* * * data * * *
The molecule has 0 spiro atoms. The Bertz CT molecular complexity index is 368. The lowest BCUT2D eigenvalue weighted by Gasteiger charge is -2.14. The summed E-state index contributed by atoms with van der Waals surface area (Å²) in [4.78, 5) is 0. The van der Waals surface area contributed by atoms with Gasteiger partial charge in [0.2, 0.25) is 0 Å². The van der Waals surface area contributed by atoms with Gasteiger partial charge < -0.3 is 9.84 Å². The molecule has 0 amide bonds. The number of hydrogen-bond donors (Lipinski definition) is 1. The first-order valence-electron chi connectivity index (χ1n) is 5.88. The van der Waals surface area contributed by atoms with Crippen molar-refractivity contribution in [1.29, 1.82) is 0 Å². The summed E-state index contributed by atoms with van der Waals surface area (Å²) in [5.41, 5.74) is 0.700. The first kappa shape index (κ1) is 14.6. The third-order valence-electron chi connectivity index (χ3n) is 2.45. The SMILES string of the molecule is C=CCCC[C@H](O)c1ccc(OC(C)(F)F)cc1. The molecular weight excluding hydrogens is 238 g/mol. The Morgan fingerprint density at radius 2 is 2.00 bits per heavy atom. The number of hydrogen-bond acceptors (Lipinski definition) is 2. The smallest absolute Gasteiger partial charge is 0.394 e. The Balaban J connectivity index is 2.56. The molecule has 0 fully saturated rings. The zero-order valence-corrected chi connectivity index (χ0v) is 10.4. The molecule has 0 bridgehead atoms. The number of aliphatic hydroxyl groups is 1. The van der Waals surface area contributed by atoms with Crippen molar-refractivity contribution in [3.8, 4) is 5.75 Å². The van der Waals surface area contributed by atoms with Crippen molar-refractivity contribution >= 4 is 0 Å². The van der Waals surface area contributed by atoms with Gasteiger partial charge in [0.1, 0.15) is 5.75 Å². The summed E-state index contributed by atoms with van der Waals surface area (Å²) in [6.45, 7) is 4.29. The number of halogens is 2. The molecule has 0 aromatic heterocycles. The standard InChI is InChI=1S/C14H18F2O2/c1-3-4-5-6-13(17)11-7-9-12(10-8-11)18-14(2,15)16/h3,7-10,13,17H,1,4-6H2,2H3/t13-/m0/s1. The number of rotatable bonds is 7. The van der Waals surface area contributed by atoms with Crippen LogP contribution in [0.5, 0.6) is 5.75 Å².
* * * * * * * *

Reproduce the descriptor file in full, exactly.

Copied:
The molecule has 0 spiro atoms. The Bertz CT molecular complexity index is 368. The lowest BCUT2D eigenvalue weighted by Gasteiger charge is -2.14. The summed E-state index contributed by atoms with van der Waals surface area (Å²) in [4.78, 5) is 0. The van der Waals surface area contributed by atoms with Gasteiger partial charge in [0.2, 0.25) is 0 Å². The van der Waals surface area contributed by atoms with Gasteiger partial charge < -0.3 is 9.84 Å². The molecule has 0 amide bonds. The number of hydrogen-bond donors (Lipinski definition) is 1. The first-order valence-electron chi connectivity index (χ1n) is 5.88. The van der Waals surface area contributed by atoms with Crippen molar-refractivity contribution in [1.29, 1.82) is 0 Å². The summed E-state index contributed by atoms with van der Waals surface area (Å²) in [5.41, 5.74) is 0.700. The first kappa shape index (κ1) is 14.6. The third-order valence-electron chi connectivity index (χ3n) is 2.45. The SMILES string of the molecule is C=CCCC[C@H](O)c1ccc(OC(C)(F)F)cc1. The molecular weight excluding hydrogens is 238 g/mol. The Morgan fingerprint density at radius 2 is 2.00 bits per heavy atom. The number of hydrogen-bond acceptors (Lipinski definition) is 2. The smallest absolute Gasteiger partial charge is 0.394 e. The Balaban J connectivity index is 2.56. The molecule has 0 fully saturated rings. The zero-order valence-corrected chi connectivity index (χ0v) is 10.4. The molecule has 0 bridgehead atoms. The number of aliphatic hydroxyl groups is 1. The van der Waals surface area contributed by atoms with Crippen molar-refractivity contribution in [3.8, 4) is 5.75 Å². The van der Waals surface area contributed by atoms with Crippen molar-refractivity contribution >= 4 is 0 Å². The van der Waals surface area contributed by atoms with Gasteiger partial charge in [0.1, 0.15) is 5.75 Å². The summed E-state index contributed by atoms with van der Waals surface area (Å²) in [6.45, 7) is 4.29. The number of halogens is 2. The molecule has 0 aromatic heterocycles. The standard InChI is InChI=1S/C14H18F2O2/c1-3-4-5-6-13(17)11-7-9-12(10-8-11)18-14(2,15)16/h3,7-10,13,17H,1,4-6H2,2H3/t13-/m0/s1. The number of rotatable bonds is 7. The van der Waals surface area contributed by atoms with Crippen LogP contribution in [0.5, 0.6) is 5.75 Å².